I run races. Not long ones. And certainly not marathons. 5K's with the random 10K thrown in there about once a year. To call myself "a runner" feels like I am cheapening a term in which so many people take pride. Nevertheless, I run races.
I started running races about five years ago to give myself a reason to exercise. A training goal. I also ran my first race because a friend asked me to run with her in honor of her family friend who was fighting (and has since lost) a battle with brain cancer. It was in this first race that I was reminded that a race, and running in general, is about much more than a reason to exercise.
My high school track coach used to bristle at the idea that track was an "individual sport." The only time I ever saw him angry was when someone on the team started acting like it was. He argued that track is one of the greatest team sports, because you are truly competing against yourself and your personal best and that frees you up to cheer for your teammates to do the same.
This idea came flooding back to me as I ran that first 5K. As I watched thousands of people fill the streets of Washington, DC in bright colors, funny hats, elaborate costumes, and smiles just to run a few miles to raise money for brain cancer research, I remembered my high school track coach. As I ran step by step with a friend who normally ran much faster than me, but had slowed her pace in order to encourage this nervous first-time racer, I began to understand what I never grasped in high school as my coach preached: that runners have one of the greatest communities this side of heaven.
Have you ever watched a race? Participated in one? If so, you know that at a race you will find nothing but encouragement. People who are there are running, yes, "by themselves," but really they are basking in the reality that they are a part of something so much bigger than one person. Yes, most races benefit a charity, which is glorious in and of itself. But even if they did not, races benefit the charity of humanity. At a race some of the purest and best qualities of humanity--endurance, encouragement, discipline, community--exist to remind us that though this world is fallen, its Creator made it and it was Good.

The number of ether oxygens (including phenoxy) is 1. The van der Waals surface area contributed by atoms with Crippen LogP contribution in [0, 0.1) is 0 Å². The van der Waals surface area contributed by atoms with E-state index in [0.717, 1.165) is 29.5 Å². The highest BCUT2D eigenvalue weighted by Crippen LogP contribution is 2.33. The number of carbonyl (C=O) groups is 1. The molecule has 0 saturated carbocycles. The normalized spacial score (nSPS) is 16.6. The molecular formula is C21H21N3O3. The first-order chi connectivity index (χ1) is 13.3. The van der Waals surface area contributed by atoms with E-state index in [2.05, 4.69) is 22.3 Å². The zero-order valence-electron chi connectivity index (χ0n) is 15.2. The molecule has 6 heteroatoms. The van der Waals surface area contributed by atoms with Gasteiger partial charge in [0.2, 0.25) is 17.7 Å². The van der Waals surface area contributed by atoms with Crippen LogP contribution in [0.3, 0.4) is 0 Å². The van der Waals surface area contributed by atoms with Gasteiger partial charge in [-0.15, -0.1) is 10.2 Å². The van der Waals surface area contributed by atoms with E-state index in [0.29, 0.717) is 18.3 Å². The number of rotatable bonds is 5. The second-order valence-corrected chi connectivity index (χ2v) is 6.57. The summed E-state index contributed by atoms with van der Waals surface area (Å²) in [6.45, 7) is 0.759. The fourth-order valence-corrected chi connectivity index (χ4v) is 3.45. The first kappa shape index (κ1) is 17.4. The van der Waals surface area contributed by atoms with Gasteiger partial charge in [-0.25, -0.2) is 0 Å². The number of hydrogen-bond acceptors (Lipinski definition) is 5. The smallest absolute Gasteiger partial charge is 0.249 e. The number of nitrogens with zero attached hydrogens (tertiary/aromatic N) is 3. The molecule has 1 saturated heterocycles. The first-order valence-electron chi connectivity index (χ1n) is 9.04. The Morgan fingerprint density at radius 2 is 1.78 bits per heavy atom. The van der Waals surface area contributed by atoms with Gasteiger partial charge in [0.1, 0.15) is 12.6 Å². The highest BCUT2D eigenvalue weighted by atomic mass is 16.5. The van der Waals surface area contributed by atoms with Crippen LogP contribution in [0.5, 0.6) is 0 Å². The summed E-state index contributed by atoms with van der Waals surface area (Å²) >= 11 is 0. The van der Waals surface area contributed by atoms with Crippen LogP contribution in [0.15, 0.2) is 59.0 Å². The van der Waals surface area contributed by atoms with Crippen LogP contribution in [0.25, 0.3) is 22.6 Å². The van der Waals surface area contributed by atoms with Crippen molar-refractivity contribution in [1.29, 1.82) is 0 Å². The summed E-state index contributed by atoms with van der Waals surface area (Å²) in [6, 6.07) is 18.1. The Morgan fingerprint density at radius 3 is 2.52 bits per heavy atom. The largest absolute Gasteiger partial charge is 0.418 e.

And if you watch closely at the finish line of a race you will be reminded that this world will one day be Good again. That same friend who asked me to run my first 5K told me that the reason she loves running the last mile of any race without headphones is to hear the cheers of the crowd as she approaches and crosses the finish line. Not for her own personal satisfaction, but because she believes that it is the clearest image we have this side of heaven of what it will look like when we cross that final finish line one day. When we approach heaven will all of the saints who have gone before not clap and cheer and welcome us across that finish line with open arms, and a place to rest, rejoice, and recover from our long journey?
I think they will, which is why yesterday's events in Boston saddened me so much. They made me angry. How dare someone try to taint this image of the finish line that means so much to me and countless others who have more claim to it than I. How dare they mess with something so pure and good?
I am still angry, but as I read the words of Isaiah (and then of Paul echoing him in 1 Corinthians) this morning, "Death is swallowed up in victory[...]Where, oh death, is now thy sting?" I am comforted. And as I focus on that final finish line we will all one day cross, I am able to sing to myself a verse from my favorite Christmas carol: "Then pealed the bells more loud and deep: God is not dead nor doth He sleep; the wrong shall fail, the right prevail, with peace on earth, goodwill to men."